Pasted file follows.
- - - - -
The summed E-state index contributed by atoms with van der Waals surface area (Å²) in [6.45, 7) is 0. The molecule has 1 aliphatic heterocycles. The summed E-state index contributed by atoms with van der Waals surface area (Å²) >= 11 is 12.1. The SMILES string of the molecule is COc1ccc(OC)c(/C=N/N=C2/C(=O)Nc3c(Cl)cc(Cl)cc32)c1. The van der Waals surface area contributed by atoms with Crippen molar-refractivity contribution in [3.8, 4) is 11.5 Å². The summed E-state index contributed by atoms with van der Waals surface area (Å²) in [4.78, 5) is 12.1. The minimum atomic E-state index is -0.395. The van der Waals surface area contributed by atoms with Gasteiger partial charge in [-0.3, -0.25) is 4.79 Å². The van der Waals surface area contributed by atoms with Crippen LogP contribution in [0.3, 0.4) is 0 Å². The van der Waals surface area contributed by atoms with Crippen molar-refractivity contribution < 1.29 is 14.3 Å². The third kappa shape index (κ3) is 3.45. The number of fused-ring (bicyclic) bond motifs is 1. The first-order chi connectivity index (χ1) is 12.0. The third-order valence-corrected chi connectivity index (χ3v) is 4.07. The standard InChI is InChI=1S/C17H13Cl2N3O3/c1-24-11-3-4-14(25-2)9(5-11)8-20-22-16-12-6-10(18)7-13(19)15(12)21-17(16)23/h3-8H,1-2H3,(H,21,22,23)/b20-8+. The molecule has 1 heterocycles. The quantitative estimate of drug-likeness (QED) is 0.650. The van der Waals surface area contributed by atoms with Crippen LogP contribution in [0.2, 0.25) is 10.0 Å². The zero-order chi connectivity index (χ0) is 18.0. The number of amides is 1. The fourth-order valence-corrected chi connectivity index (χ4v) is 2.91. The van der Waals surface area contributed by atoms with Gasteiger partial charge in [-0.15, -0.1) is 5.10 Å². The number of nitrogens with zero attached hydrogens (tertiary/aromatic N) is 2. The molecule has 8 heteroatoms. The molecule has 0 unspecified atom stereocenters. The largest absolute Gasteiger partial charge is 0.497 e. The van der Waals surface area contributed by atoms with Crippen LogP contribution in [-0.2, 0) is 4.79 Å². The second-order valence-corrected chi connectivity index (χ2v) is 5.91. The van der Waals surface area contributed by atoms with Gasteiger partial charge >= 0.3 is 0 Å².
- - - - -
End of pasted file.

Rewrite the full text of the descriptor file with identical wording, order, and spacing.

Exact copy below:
The summed E-state index contributed by atoms with van der Waals surface area (Å²) in [6.45, 7) is 0. The molecule has 1 aliphatic heterocycles. The summed E-state index contributed by atoms with van der Waals surface area (Å²) >= 11 is 12.1. The SMILES string of the molecule is COc1ccc(OC)c(/C=N/N=C2/C(=O)Nc3c(Cl)cc(Cl)cc32)c1. The van der Waals surface area contributed by atoms with Crippen molar-refractivity contribution in [3.8, 4) is 11.5 Å². The summed E-state index contributed by atoms with van der Waals surface area (Å²) in [4.78, 5) is 12.1. The minimum atomic E-state index is -0.395. The van der Waals surface area contributed by atoms with Gasteiger partial charge in [-0.3, -0.25) is 4.79 Å². The van der Waals surface area contributed by atoms with Crippen LogP contribution in [0.3, 0.4) is 0 Å². The van der Waals surface area contributed by atoms with Crippen molar-refractivity contribution < 1.29 is 14.3 Å². The third kappa shape index (κ3) is 3.45. The number of fused-ring (bicyclic) bond motifs is 1. The first-order chi connectivity index (χ1) is 12.0. The third-order valence-corrected chi connectivity index (χ3v) is 4.07. The standard InChI is InChI=1S/C17H13Cl2N3O3/c1-24-11-3-4-14(25-2)9(5-11)8-20-22-16-12-6-10(18)7-13(19)15(12)21-17(16)23/h3-8H,1-2H3,(H,21,22,23)/b20-8+. The molecule has 1 heterocycles. The quantitative estimate of drug-likeness (QED) is 0.650. The van der Waals surface area contributed by atoms with Crippen LogP contribution in [0.2, 0.25) is 10.0 Å². The zero-order chi connectivity index (χ0) is 18.0. The number of amides is 1. The fourth-order valence-corrected chi connectivity index (χ4v) is 2.91. The van der Waals surface area contributed by atoms with Gasteiger partial charge in [-0.15, -0.1) is 5.10 Å². The number of nitrogens with zero attached hydrogens (tertiary/aromatic N) is 2. The molecule has 8 heteroatoms. The molecule has 0 unspecified atom stereocenters. The largest absolute Gasteiger partial charge is 0.497 e. The van der Waals surface area contributed by atoms with Crippen LogP contribution in [-0.2, 0) is 4.79 Å². The second-order valence-corrected chi connectivity index (χ2v) is 5.91. The van der Waals surface area contributed by atoms with Gasteiger partial charge >= 0.3 is 0 Å².